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Woman Posts Picture of ‘Scary’ Statue of Hindu God at Doorway, Indian Netizens Calmly Explain



Indian Netizens Praised For Their Understanding After They Expla - WORLD OF BUZZ
Source: Twitter & Indian Columbus

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Singapore, just like Malaysia, is home to a melting pot of Malay, Chinese and Indian people and their cultural influences.

Though we live in the same society and are relatively familiar with these different religions, there are a lot of other deeper, lesser-known aspects to these different cultures that other races have yet to explore.

For instance, MENG.2 (@Meng_II) took to her Twitter page to showcase a picture her husband, who is a delivery man, had sent to her.

Her husband was out making his deliveries one night when he had stumbled upon something that gave him the shock of his life! He was dropping off a package at a house belonging to an Indian family when he stopped in his tracks as he saw a blue man sitting by the front door, staring back at him.

It turns out that it was a life-sized statue of the Hindu God, Muneeswarar, who defends his worshipers from evil deeds and black magic.

MENG.2 wrote, “Wouldn’t you get shocked if you were delivering a package and you saw this? No offense to the religion, it’s just very scary.”

When she posted the image, she didn’t actually know who the statue depicted and why it was there, but through the power of respect for each other’s religious beliefs, many Indian netizens actually took the time to clarify the significance of the statue.

Source: Twitter

MENG.2’s friend (who is the cousin of the owner of the statue) also took the time out to enlighten her of the statue’s purpose.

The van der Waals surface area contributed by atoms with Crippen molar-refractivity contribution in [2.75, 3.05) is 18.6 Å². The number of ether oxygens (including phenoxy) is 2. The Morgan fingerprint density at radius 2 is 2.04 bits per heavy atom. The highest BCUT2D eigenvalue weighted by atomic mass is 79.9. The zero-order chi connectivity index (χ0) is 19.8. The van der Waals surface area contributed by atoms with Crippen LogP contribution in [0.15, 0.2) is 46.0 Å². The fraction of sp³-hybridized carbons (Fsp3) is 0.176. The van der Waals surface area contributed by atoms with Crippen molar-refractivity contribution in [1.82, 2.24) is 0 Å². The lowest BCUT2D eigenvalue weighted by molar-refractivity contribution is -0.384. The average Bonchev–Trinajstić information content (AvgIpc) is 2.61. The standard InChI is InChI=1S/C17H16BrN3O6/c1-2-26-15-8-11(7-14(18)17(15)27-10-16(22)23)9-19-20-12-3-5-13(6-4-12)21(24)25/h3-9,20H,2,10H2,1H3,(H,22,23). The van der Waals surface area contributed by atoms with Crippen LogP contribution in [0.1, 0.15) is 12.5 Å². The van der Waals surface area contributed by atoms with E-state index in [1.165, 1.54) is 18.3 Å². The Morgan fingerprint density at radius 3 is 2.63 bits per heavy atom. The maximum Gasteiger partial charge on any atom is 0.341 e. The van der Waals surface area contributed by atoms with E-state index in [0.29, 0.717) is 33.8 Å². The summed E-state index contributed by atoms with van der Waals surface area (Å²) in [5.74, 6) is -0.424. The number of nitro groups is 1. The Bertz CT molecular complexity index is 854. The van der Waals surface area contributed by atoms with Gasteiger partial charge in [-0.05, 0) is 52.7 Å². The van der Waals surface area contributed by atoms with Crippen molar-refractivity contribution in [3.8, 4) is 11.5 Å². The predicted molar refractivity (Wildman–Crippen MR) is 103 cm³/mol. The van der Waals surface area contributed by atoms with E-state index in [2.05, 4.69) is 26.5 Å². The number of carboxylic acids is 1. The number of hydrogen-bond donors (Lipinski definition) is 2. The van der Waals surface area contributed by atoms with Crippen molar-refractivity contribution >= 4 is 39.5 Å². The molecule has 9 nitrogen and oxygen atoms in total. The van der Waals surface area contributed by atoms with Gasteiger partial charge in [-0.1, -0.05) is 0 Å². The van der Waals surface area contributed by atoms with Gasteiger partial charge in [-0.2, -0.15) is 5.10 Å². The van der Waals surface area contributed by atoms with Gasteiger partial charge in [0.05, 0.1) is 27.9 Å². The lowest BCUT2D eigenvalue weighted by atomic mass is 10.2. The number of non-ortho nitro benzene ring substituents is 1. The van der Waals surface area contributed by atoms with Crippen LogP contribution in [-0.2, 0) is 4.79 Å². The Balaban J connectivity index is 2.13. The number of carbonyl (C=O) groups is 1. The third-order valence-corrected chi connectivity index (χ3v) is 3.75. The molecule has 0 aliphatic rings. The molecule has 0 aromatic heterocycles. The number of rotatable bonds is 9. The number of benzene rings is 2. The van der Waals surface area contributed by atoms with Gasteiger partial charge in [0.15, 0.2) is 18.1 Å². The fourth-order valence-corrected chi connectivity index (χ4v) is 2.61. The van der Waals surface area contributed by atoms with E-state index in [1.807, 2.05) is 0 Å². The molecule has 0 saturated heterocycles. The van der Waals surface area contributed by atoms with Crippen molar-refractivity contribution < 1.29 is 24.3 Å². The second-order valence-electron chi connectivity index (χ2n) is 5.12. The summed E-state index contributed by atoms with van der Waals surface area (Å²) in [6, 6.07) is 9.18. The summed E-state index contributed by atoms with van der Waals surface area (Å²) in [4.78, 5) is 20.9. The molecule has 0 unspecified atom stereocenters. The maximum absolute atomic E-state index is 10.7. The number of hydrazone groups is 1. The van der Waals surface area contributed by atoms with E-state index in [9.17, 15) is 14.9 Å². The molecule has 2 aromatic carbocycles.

Source: Twitter

“The God is actually called Karuppar (a nickname of Muneeswarar’s). He’s like a protector from all kinds of evil things. So, in India, they usually place him outside the house to guard the house from all evil deeds and black magic,” explained MENG.2’s friend via the text messages.

MENG.2, who was touched by the fact that people actually took the time out to explain it to her instead of getting offended at her posting, gushed about their understanding ways.

“Guys, you all are so nice. Not even one Hindu/Indian person called me out or lashed out at me (except for a few non-Hindus who apparently had something to say), instead I got all these explanations that answered my curiosities. Why do I not have more Indian friends?

As people of different religions, wouldn’t it be normal to be curious about each other’s beliefs and religious teachings? I mean, after all, there are about 330 million Hindu Gods, you can’t expect those of other cultures to keep track of all of them, as an example!

So let’s take follow in the footsteps of these netizens the next time someone is confused about aspects of another religion.

Educate, not hate.


Also read: Yuna Embraces Malaysian Culture By Wearing a Lehenga and Incorporating Indian Culture in Her New MV

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